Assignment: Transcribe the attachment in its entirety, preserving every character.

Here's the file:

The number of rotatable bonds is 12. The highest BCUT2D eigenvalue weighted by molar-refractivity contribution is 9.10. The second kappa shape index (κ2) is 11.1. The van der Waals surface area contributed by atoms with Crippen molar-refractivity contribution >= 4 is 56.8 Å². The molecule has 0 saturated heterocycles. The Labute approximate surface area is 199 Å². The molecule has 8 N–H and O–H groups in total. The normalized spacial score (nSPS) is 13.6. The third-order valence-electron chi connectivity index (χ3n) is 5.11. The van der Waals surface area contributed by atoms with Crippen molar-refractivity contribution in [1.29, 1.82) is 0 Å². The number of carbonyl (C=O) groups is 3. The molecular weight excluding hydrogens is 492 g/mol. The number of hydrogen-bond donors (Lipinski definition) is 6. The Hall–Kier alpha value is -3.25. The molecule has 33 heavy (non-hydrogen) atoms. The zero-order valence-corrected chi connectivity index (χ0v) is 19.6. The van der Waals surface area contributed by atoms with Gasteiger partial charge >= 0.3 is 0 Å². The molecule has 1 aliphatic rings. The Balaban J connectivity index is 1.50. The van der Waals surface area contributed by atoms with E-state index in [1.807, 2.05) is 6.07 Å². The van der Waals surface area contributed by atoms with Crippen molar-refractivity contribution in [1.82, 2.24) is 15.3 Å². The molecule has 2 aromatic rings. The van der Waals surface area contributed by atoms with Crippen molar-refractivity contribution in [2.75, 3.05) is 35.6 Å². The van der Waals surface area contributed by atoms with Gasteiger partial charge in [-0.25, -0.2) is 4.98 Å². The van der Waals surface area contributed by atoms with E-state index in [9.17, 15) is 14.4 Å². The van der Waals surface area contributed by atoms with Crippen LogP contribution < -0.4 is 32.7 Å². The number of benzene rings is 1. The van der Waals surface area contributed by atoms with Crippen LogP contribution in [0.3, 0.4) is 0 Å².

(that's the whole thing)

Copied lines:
The number of rotatable bonds is 12. The highest BCUT2D eigenvalue weighted by molar-refractivity contribution is 9.10. The second kappa shape index (κ2) is 11.1. The van der Waals surface area contributed by atoms with Crippen molar-refractivity contribution >= 4 is 56.8 Å². The molecule has 0 saturated heterocycles. The Labute approximate surface area is 199 Å². The molecule has 8 N–H and O–H groups in total. The normalized spacial score (nSPS) is 13.6. The third-order valence-electron chi connectivity index (χ3n) is 5.11. The van der Waals surface area contributed by atoms with Crippen molar-refractivity contribution in [1.29, 1.82) is 0 Å². The number of carbonyl (C=O) groups is 3. The molecular weight excluding hydrogens is 492 g/mol. The number of hydrogen-bond donors (Lipinski definition) is 6. The Hall–Kier alpha value is -3.25. The molecule has 33 heavy (non-hydrogen) atoms. The zero-order valence-corrected chi connectivity index (χ0v) is 19.6. The van der Waals surface area contributed by atoms with Gasteiger partial charge >= 0.3 is 0 Å². The molecule has 1 aliphatic rings. The Balaban J connectivity index is 1.50. The van der Waals surface area contributed by atoms with E-state index in [1.807, 2.05) is 6.07 Å². The van der Waals surface area contributed by atoms with Crippen molar-refractivity contribution in [1.82, 2.24) is 15.3 Å². The molecule has 2 aromatic rings. The van der Waals surface area contributed by atoms with Crippen molar-refractivity contribution in [2.75, 3.05) is 35.6 Å². The van der Waals surface area contributed by atoms with Gasteiger partial charge in [-0.25, -0.2) is 4.98 Å². The van der Waals surface area contributed by atoms with E-state index in [9.17, 15) is 14.4 Å². The van der Waals surface area contributed by atoms with Crippen LogP contribution < -0.4 is 32.7 Å². The number of benzene rings is 1. The van der Waals surface area contributed by atoms with Crippen LogP contribution in [0.3, 0.4) is 0 Å².